Researchers at the US Army Research Laboratory and the Robotics Institute at Carnegie Mellon University developed a new technique to quickly teach robots novel traversal behaviors with minimal human oversight.
Nowadays, the maintenance of wellbore stability is a very important activity in the drilling industry. Wellbore stability can be improved by designing proper drilling fluid.
Researchers at The University of Texas at Austin have designed a way to sense dangerous chemicals using, in part, a simple rig consisting of a smartphone and a box made from Lego bricks, which could help first responders and scientists in the field identify deadly and difficult-to-detect nerve agents such as VX and sarin.
Hunters don camouflage clothing to blend in with their surroundings. But thermal camouflage - or the appearance of being the same temperature as one's environment - is much more difficult. Now researchers, reporting in ACS' journal Nano Letters, have developed a system that can reconfigure its thermal appearance to blend in with varying temperatures in a matter of seconds.
Nerve agents are scary stuff. They are among the most deadly substances on earth, yet can be odorless, tasteless and difficult to detect. But researchers now report in ACS Central Science that they have adapted building materials normally associated with children's toys and a cell phone to help sense these compounds. The new method can sensitively detect these poisons, quantify the amount and distinguish between different classes present at contaminated sites.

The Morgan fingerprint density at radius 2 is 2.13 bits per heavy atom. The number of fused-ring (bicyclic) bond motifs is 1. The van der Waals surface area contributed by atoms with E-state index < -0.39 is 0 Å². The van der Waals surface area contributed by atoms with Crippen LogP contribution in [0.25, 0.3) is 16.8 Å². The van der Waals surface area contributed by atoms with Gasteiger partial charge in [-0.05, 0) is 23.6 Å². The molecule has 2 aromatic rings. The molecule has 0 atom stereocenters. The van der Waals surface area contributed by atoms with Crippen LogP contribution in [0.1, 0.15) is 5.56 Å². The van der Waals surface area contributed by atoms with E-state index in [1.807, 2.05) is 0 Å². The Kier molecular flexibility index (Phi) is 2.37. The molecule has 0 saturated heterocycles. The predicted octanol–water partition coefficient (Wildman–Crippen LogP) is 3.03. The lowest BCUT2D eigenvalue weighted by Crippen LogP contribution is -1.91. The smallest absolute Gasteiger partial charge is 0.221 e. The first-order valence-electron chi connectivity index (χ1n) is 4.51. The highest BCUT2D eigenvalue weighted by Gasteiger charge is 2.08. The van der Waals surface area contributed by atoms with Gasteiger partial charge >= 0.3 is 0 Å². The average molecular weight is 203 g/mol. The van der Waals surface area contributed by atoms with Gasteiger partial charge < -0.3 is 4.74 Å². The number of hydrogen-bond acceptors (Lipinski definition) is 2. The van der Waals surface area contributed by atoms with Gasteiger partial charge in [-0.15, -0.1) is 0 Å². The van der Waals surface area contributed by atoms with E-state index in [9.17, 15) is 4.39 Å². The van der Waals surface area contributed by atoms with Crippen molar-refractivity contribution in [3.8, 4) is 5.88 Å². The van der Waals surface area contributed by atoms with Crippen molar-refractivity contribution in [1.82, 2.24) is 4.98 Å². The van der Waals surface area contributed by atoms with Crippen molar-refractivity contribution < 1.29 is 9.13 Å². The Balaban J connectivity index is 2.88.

Infrared cameras are the heat-sensing eyes that help drones find their targets even in the dead of night or through heavy fog. Hiding from such detectors could become much easier, thanks to a new cloaking material that renders objects -- and people -- practically invisible.
A deep neural network running on an ordinary desktop computer is interpreting highly technical data related to national security as well as -- and sometimes better than -- today's best automated methods or even human experts. The research probes incredibly complex data sets filled with events called radioactive decays.
Drones could be used to detect dangerous 'butterfly' landmines in remote regions of post-conflict countries, according to new research from Binghamton University, State University at New York.
First study of its kind shows how detrimental nuclear attack would be for the aggressor nation.
The decision to acknowledge sponsorship of an attack is often linked to whether the attacker hopes to draw attention to a cause or to actually influence events, says political scientist Evan Perkoski.